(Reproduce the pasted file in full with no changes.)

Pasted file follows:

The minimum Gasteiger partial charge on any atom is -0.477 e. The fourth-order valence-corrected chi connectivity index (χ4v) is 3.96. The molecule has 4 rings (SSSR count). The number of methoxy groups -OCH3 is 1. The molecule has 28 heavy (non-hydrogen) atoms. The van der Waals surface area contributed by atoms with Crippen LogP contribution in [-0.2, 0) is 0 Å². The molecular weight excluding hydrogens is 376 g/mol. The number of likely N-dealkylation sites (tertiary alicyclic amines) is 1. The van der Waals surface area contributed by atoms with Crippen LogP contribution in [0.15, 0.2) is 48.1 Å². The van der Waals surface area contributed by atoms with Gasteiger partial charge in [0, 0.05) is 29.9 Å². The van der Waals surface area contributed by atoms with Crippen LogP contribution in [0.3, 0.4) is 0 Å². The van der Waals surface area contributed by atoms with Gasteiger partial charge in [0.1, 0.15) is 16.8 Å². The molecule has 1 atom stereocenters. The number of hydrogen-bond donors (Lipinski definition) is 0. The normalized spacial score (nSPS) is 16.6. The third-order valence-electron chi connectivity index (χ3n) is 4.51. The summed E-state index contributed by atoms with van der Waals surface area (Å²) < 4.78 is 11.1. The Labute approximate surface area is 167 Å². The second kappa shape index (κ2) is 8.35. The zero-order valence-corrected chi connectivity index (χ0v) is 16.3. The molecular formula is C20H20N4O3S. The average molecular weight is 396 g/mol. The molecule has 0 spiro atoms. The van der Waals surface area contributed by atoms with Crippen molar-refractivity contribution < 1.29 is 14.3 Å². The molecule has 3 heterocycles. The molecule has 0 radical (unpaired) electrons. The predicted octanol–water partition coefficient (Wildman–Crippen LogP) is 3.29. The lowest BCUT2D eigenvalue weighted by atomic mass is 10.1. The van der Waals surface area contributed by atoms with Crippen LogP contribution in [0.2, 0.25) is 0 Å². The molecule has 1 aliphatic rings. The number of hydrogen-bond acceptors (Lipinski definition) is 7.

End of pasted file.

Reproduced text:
The minimum Gasteiger partial charge on any atom is -0.477 e. The fourth-order valence-corrected chi connectivity index (χ4v) is 3.96. The molecule has 4 rings (SSSR count). The number of methoxy groups -OCH3 is 1. The molecule has 28 heavy (non-hydrogen) atoms. The van der Waals surface area contributed by atoms with Crippen LogP contribution in [-0.2, 0) is 0 Å². The molecular weight excluding hydrogens is 376 g/mol. The number of likely N-dealkylation sites (tertiary alicyclic amines) is 1. The van der Waals surface area contributed by atoms with Crippen LogP contribution in [0.15, 0.2) is 48.1 Å². The van der Waals surface area contributed by atoms with Gasteiger partial charge in [0, 0.05) is 29.9 Å². The van der Waals surface area contributed by atoms with Crippen LogP contribution in [0.3, 0.4) is 0 Å². The van der Waals surface area contributed by atoms with Gasteiger partial charge in [0.1, 0.15) is 16.8 Å². The molecule has 1 atom stereocenters. The number of hydrogen-bond donors (Lipinski definition) is 0. The normalized spacial score (nSPS) is 16.6. The third-order valence-electron chi connectivity index (χ3n) is 4.51. The summed E-state index contributed by atoms with van der Waals surface area (Å²) < 4.78 is 11.1. The Labute approximate surface area is 167 Å². The second kappa shape index (κ2) is 8.35. The zero-order valence-corrected chi connectivity index (χ0v) is 16.3. The molecular formula is C20H20N4O3S. The average molecular weight is 396 g/mol. The molecule has 0 spiro atoms. The van der Waals surface area contributed by atoms with Crippen molar-refractivity contribution < 1.29 is 14.3 Å². The molecule has 3 heterocycles. The molecule has 0 radical (unpaired) electrons. The predicted octanol–water partition coefficient (Wildman–Crippen LogP) is 3.29. The lowest BCUT2D eigenvalue weighted by atomic mass is 10.1. The van der Waals surface area contributed by atoms with Crippen LogP contribution in [0.2, 0.25) is 0 Å². The molecule has 1 aliphatic rings. The number of hydrogen-bond acceptors (Lipinski definition) is 7.